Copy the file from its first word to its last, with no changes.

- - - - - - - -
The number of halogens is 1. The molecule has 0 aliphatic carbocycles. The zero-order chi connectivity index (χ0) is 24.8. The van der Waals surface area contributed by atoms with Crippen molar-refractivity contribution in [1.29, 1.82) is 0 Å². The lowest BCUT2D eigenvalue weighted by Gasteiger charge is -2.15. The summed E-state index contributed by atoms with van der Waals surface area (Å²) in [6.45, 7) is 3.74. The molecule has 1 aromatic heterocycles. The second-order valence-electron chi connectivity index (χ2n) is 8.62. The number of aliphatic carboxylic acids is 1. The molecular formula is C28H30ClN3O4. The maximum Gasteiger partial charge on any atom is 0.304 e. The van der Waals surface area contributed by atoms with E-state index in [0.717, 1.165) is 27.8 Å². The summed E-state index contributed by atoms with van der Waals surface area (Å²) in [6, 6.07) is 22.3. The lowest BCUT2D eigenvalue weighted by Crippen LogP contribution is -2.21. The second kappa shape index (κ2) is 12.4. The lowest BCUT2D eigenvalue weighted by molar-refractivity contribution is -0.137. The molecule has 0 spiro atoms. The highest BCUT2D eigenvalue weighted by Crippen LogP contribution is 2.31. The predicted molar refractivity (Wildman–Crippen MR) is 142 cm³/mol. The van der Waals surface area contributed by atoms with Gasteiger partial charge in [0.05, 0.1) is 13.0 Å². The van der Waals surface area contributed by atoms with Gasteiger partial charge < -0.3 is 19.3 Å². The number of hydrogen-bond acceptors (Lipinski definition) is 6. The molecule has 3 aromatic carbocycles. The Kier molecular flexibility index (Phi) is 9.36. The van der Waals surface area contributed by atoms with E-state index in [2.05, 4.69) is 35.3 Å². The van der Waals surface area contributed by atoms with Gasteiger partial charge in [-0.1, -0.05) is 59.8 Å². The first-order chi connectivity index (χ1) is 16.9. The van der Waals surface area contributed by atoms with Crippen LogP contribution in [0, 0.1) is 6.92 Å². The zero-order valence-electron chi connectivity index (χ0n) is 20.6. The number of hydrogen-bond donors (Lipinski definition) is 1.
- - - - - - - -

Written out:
The number of halogens is 1. The molecule has 0 aliphatic carbocycles. The zero-order chi connectivity index (χ0) is 24.8. The van der Waals surface area contributed by atoms with Crippen molar-refractivity contribution in [1.29, 1.82) is 0 Å². The lowest BCUT2D eigenvalue weighted by Gasteiger charge is -2.15. The summed E-state index contributed by atoms with van der Waals surface area (Å²) in [6.45, 7) is 3.74. The molecule has 1 aromatic heterocycles. The second-order valence-electron chi connectivity index (χ2n) is 8.62. The number of aliphatic carboxylic acids is 1. The molecular formula is C28H30ClN3O4. The maximum Gasteiger partial charge on any atom is 0.304 e. The van der Waals surface area contributed by atoms with E-state index in [0.717, 1.165) is 27.8 Å². The summed E-state index contributed by atoms with van der Waals surface area (Å²) in [6, 6.07) is 22.3. The lowest BCUT2D eigenvalue weighted by Crippen LogP contribution is -2.21. The second kappa shape index (κ2) is 12.4. The lowest BCUT2D eigenvalue weighted by molar-refractivity contribution is -0.137. The molecule has 0 spiro atoms. The highest BCUT2D eigenvalue weighted by Crippen LogP contribution is 2.31. The predicted molar refractivity (Wildman–Crippen MR) is 142 cm³/mol. The van der Waals surface area contributed by atoms with Gasteiger partial charge in [0.05, 0.1) is 13.0 Å². The van der Waals surface area contributed by atoms with Gasteiger partial charge < -0.3 is 19.3 Å². The number of hydrogen-bond acceptors (Lipinski definition) is 6. The molecule has 3 aromatic carbocycles. The Kier molecular flexibility index (Phi) is 9.36. The van der Waals surface area contributed by atoms with E-state index in [2.05, 4.69) is 35.3 Å². The van der Waals surface area contributed by atoms with Gasteiger partial charge in [-0.1, -0.05) is 59.8 Å². The first-order chi connectivity index (χ1) is 16.9. The van der Waals surface area contributed by atoms with Crippen LogP contribution in [0, 0.1) is 6.92 Å². The zero-order valence-electron chi connectivity index (χ0n) is 20.6. The number of hydrogen-bond donors (Lipinski definition) is 1.